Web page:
Jefferson's defense of mistaken identity, however, was effectively gutted by Carroll's admissions inculpating him. Far from being "relatively insignificant" by comparison to the untainted proof, see Hoeck, 547 N.W.2d at 858, Carroll's statements immeasurably strengthened the State's case against Jefferson. As we have already stated, the Bruton violation is clear. We are also convinced that Jefferson was prejudiced by the error. The probative force of Carroll's inculpatory admissions is undeniable. No basis for introduction of the hearsay would have existed had Jefferson been tried separately from Carroll. In conclusion, we cannot say with confidence that the jury's verdict was not attributable to the Bruton error. See Hensley, 534 N.W.2d at 383.

Jefferson was denied a fair trial by the erroneous and highly prejudicial introduction of his codefendant's admissions. His conviction must be reversed and the case against him remanded for a new trial.

III. Carroll's Appeal.

Carroll mounts four challenges on appeal. First he claims the evidence in the record is insufficient to sustain his convictions for either robbery or assault. Second he cites error in the court's denial of his request for substitute counsel. Third he insists the court erred when it instructed the jury on a theory of joint criminal conduct. Finally he cites errors by trial counsel which he believes should be reserved for postconviction relief. We shall consider the arguments in turn, combining our discussion on sufficiency of the proof with Carroll's argument concerning joint criminal conduct.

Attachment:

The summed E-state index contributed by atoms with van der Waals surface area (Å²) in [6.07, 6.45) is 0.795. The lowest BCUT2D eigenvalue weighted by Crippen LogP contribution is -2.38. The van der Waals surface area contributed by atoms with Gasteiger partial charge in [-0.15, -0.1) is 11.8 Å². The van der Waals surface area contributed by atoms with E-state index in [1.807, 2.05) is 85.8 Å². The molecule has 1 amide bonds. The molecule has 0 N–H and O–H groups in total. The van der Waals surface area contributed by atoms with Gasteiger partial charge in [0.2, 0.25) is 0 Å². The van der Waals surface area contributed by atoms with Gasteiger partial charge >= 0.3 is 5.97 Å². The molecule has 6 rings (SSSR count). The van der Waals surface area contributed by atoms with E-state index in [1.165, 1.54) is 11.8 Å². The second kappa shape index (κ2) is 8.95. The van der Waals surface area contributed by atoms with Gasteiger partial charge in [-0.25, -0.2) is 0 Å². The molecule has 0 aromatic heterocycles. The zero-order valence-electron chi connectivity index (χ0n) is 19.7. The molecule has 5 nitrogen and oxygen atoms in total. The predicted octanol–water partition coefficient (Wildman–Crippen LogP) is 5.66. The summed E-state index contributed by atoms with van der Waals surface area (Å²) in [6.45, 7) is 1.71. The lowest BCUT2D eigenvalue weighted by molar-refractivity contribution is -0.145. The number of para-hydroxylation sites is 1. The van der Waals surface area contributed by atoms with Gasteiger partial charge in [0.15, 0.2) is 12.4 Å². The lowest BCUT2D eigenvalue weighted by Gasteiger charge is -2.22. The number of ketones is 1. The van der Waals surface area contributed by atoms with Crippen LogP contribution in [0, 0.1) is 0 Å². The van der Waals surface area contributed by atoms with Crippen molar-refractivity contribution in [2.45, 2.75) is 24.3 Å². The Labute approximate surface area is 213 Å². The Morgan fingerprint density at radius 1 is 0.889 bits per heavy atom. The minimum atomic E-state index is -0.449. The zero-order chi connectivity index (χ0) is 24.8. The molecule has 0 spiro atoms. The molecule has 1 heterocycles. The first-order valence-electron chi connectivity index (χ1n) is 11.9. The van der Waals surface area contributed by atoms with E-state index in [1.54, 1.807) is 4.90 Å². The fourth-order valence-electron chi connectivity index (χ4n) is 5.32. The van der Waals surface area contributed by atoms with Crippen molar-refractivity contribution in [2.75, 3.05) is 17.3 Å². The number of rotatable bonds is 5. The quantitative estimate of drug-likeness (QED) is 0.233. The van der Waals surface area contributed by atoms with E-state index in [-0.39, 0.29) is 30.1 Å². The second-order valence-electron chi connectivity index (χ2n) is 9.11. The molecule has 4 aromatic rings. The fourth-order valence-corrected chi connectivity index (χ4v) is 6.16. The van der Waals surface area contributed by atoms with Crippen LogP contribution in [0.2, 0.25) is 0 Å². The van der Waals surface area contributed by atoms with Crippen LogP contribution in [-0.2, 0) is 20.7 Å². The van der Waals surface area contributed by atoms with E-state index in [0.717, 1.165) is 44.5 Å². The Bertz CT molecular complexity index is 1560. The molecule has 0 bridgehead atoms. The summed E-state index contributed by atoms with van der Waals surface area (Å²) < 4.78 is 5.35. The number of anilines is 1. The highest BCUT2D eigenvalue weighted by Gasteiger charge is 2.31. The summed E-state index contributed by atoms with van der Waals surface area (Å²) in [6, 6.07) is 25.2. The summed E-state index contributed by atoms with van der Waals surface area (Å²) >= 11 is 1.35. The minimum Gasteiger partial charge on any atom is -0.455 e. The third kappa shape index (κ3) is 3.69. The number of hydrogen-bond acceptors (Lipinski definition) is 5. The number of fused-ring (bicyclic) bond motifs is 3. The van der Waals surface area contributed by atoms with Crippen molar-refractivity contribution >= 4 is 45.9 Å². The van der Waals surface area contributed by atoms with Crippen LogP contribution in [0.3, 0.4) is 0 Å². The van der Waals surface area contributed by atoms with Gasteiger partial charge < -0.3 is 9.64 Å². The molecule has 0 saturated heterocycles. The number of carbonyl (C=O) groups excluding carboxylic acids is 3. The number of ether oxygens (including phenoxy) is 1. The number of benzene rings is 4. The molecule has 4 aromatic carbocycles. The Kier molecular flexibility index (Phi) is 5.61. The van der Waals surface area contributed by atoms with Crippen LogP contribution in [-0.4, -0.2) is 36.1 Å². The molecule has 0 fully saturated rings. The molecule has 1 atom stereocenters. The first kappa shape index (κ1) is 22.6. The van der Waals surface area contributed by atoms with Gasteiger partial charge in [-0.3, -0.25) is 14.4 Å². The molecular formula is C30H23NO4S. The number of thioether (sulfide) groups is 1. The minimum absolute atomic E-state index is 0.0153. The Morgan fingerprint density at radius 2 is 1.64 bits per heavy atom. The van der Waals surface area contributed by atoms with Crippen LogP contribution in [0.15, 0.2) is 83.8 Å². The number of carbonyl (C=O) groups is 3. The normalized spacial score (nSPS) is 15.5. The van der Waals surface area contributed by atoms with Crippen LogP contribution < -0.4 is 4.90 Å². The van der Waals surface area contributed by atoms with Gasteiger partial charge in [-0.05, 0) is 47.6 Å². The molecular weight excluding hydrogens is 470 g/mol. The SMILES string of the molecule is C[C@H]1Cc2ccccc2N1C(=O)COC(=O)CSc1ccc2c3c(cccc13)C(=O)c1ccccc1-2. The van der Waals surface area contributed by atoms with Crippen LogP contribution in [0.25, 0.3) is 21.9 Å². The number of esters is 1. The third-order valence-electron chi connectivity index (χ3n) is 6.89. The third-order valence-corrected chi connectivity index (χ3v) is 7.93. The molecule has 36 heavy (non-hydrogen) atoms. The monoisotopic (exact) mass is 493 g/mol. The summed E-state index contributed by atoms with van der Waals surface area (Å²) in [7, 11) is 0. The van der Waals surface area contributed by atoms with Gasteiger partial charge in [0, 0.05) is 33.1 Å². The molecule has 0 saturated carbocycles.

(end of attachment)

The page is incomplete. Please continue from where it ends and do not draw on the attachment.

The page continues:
A. Sufficiency of Evidence; Joint Criminal Conduct. At trial, Carroll's defense counsel joined in the introduction of his admissions to paramedics and police, evidently hoping the jury would view him as no more than an innocent bystander. The strategy succeeded, in part, inasmuch as Carroll escaped conviction for attempted murder. On appeal Carroll claims the statements must be viewed with suspicion, a "confused mixture" of fact and fiction planting doubt that he "was even present at the Kum & Go at the time of the shooting." We find no merit in this contention. Carroll's recitation of events surrounding the robbery was substantially corroborated by eyewitnesses who heard gunshots, saw two black men fleeing the store, and observed a getaway car matching the one abandoned in a corn field near the ditch where Carroll was found unconscious.

Carroll contends that even if it is assumed he was at the scene of the crime, the evidentiary record was insufficient to support his conviction for robbery. The State concedes he could not be convicted under this record as a principal. But it asserts the record amply supports his conviction as an aider and abettor. We agree.

*277 To sustain a conviction on the theory of aiding and abetting, the record must contain substantial evidence that the accused

assented to or lent countenance and approval to the criminal act either by active participation in it or by some manner encouraging it prior to or at the time of its commission.

State v. Lewis, 514 N.W.2d 63, 66 (Iowa 1994) (quoting State v. Lott, 255 N.W.2d 105, 107 (Iowa 1977)). An accused's participation in a crime may be inferred from "presence, companionship, and conduct before and after the offense is committed." Id. (quoting State v. Miles, 346 N.W.2d 517, 520 (Iowa 1984)).